Saturday, May 7, 2011

And the pendulum swings

So all of this recent talk about redundancy versus utility (from Spaguatyrine) and other talk about optimization begs a question.  I feel like the community is really wanting to rebel against something here, but they aren't quite sure what it is that they are rebelling against and where to go from here.  We are punching at shadows it seems.  So what is the real issue here? 

I think there are a few things going on here. 

1) People are fighting against the social stigma of the netlist.  They are realizing that netlists don't win games, people win games.  It isn't as simple as buying the models in a Stelek best-of list and playing it.  Why? Fester says it best here. People are waking up to the fact that they have to be able to play the netlist to succeed.  If you don't fit the play style of MSU marines, you will experience frustration.  While the armies are theoretically well built, on a person-by-person experiential basis they aren't performing as well as they could.  So is the list failing or the player?

I say it's the player.  What does this mean?  It means that the emphasis should be placed on the player, their play style, and their level of gameplay rather than building lists.  I am an advocate of putting together a list, sticking to it for awhile and gaining some experience with it.  Alterations, if any, occur in small increments.  The best generals know their armies in and out.  Even with sub-optimal lists, good generals win tournaments.

2) This leads to the next thing.  Players are beginning to see that non-optimized lists are okay to play.  Individualized, theme-y lists are good as well.  BUT they are also seeing that rules knowledge and tactics go a long way.  As GMort said, "Playhammer > Maths/Theoryhammer pretty much every-time." We are seeing a pendulum shift back towards blogs teaching about these things instead of just spinning out lists for people to try.  This is also a good thing.  I personally, always try to explain my thoughts on an army list as I generally build a list with an idea in mind and how I intend to play the units I include.  People need to see this to develop their own thoughts and ideas on how to play.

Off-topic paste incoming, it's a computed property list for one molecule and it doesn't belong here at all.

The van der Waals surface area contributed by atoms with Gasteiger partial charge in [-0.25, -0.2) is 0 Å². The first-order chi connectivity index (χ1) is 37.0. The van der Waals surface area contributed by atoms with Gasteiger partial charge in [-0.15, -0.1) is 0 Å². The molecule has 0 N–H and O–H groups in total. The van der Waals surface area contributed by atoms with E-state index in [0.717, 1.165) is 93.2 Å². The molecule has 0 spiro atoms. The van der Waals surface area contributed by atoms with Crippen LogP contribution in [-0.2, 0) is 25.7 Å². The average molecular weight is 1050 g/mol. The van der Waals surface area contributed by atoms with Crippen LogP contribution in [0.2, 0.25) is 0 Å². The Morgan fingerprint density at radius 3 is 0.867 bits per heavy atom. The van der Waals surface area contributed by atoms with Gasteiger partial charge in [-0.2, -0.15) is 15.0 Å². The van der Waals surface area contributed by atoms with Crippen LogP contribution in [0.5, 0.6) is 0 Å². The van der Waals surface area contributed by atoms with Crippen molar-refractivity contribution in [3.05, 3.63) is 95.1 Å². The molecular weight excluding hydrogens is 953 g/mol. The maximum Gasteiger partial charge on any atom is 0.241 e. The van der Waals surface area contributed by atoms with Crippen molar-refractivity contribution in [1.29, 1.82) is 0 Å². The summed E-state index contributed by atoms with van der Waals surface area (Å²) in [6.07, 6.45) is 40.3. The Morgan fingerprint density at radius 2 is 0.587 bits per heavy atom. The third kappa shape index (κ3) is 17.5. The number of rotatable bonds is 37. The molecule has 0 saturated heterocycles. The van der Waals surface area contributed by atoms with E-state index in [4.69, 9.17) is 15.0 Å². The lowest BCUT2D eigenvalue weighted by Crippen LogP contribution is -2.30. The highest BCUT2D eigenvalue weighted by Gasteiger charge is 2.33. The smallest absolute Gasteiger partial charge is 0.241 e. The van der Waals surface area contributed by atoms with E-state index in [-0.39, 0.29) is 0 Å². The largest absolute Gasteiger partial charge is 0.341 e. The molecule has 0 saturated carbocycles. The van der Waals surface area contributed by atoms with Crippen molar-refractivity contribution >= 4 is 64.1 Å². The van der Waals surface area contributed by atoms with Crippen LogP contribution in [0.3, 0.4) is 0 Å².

I think these steps are good.  I think the back and forth between bloggers hashing out definitions of redundancy and what it can or cannot be is great.  This is good.  It is drawing the focus away from what is perceived as redundancy and towards what redundancy really is. I am a big fan of redundancy, but I think it is really good to see that redundancy isn't only list spam and MSU.  It is a mindset in list building, but it isn't only assembly line stamping out units for lists.

So, where do we go from here.

1) Accept people's desire to include non-spam, non-MSU lists.  Redundancy takes on many guises.  I think a new term we need to add when teaching players how to build lists is synergy.  We need to educate players on how to build synergy in lists because this is a combination of list building and execution on the battlefield. We need to encourage them to take a look at their lists and define where strengths and weaknesses lie.  Furthermore, we need explanations of why things do and don't work when we give list advice. 

2) Help people learn to use sub-optimal units in an optimal way.  Now this doesn't mean trying to make a terrible unit out to be a winner.  It simply means helping players use their models to the best of their ability rather than telling them to go out and buy more models.  This means being more accepting of players' ideas and allowing them to flourish instead of trying to mash everything into the round peg hole.

3) Talk tactics.  Teach gameplay.  Give out scenarios to show practical application.  Let list building become a secondary discussion.

I think we are on the right track and as such we are at a critical juncture where we can let this become a quagmire of disagreement or we can take the building tension and pour it into shifting the overall discussion into a new direction.  To make better players, not better lists.  To create good players, not poor players with good lists.  I think that is what people want.

Feel free to let me know what you think.  Comment.  Is this the right direction to go?  It's my belief that this is what people are asking for.

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